The Sun Star: It's worth it
Elika Roohi/Sun Star Editor-in-Chief
April 16, 2013
About a month ago, I managed to secure some funding to attend the regional Society of Professional Journalists conference. And last weekend, I got to go to Spokane, Wash. and bring home some first place awards for The Sun Star.
The year is quickly ending. The Sun Star Publication Board just selected next year’s Editor-in-Chief. Congratulations are in order for Lakeidra Chavis, the current copy editor. I feel confident leaving the paper in her more than capable hands.
This job can feel like constantly treading water. Getting to compare notes with other student journalists in Spokane this weekend on tips and tricks from a multitude of different campus papers reminded me that all the water you end up choking on is totally worth it.
It’s bittersweet to start wrapping up my year as editor (especially because there’s not enough time to implement the plan I came up with this weekend to introduce regular video coverage to the Sun Star’s website).
Every editor complains about the long hours, apathetic student body and well-meaning-but-sometimes-troublesome staff. Across the board of other student newspaper reporters and editors I talked to, it was the same story: Long weekend hours, a budget right on the line and a testy student government. I could have sworn they were talking about UAF.
But across the board, everyone in this position does it because they think it’s worth it.
If SPJ’s Northwest conference did anything, it got me jazzed up about student journalism. The conference itself has some fascinating panels and discussions, but connecting with students in the same position as myself really helped to put what we do at the Sun Star in perspective.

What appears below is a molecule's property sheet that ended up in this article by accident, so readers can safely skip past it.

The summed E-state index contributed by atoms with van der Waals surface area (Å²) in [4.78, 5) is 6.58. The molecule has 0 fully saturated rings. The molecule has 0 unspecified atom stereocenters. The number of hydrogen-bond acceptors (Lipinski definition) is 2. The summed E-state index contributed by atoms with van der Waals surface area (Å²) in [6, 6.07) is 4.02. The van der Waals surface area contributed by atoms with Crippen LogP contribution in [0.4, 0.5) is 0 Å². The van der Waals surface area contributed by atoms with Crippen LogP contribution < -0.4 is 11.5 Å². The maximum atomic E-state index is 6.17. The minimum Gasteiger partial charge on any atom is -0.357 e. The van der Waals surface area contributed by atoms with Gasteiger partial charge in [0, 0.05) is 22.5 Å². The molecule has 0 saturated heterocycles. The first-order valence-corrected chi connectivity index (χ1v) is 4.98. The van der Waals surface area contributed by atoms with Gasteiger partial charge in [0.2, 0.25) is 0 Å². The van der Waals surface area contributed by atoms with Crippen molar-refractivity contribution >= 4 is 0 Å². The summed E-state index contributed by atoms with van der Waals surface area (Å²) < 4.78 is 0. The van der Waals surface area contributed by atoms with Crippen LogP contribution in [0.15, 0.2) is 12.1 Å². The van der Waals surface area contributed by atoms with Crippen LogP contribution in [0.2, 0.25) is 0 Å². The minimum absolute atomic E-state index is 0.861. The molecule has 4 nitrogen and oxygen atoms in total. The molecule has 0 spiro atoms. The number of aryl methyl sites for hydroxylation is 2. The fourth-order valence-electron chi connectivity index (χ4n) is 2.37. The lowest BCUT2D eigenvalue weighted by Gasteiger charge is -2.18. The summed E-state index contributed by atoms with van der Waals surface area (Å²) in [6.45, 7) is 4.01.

And by far the most rewarding part of my job is watching reporters and photographers get better at what they do.
If you’re a regular Sun Star reader you know what I’m talking about. The freshman reporters that show up in the office every week and turn something in? Yeah, give them a semester’s worth of publishing work and all of sudden they’re starting to get really good.
I’m a journalism student, but most of the staff of the Sun Star is not. Interestingly enough, that’s the way it usually works out.
We’ve all been students for a while. The way this whole education thing works is that you get to study your field from the safety of a classroom without ever having to cover your hands with newspaper toner. We discuss idealistic newsrooms in my classes sometimes, taking an hour to decide why we would not use this specific example of bad writing in our paper.
What I like about working at the Sun Star is that it’s gritty and imperfect and real. It gives me a place to make mistakes. So yeah, sometimes I run the bad writing.
In my opinion, the whole reason student organizations exist is to give interested students an outlet. Passionate about social action? Nice, join a LIVE office program. Think music is cool? Sweet, volunteer at KSUA. Aspiring writer or photographer? Well, that’s where I can help you. This is where you can learn.
The weekend’s conference reminded me of all of this. Well, that, plus, I learned a lot about the importance of video content.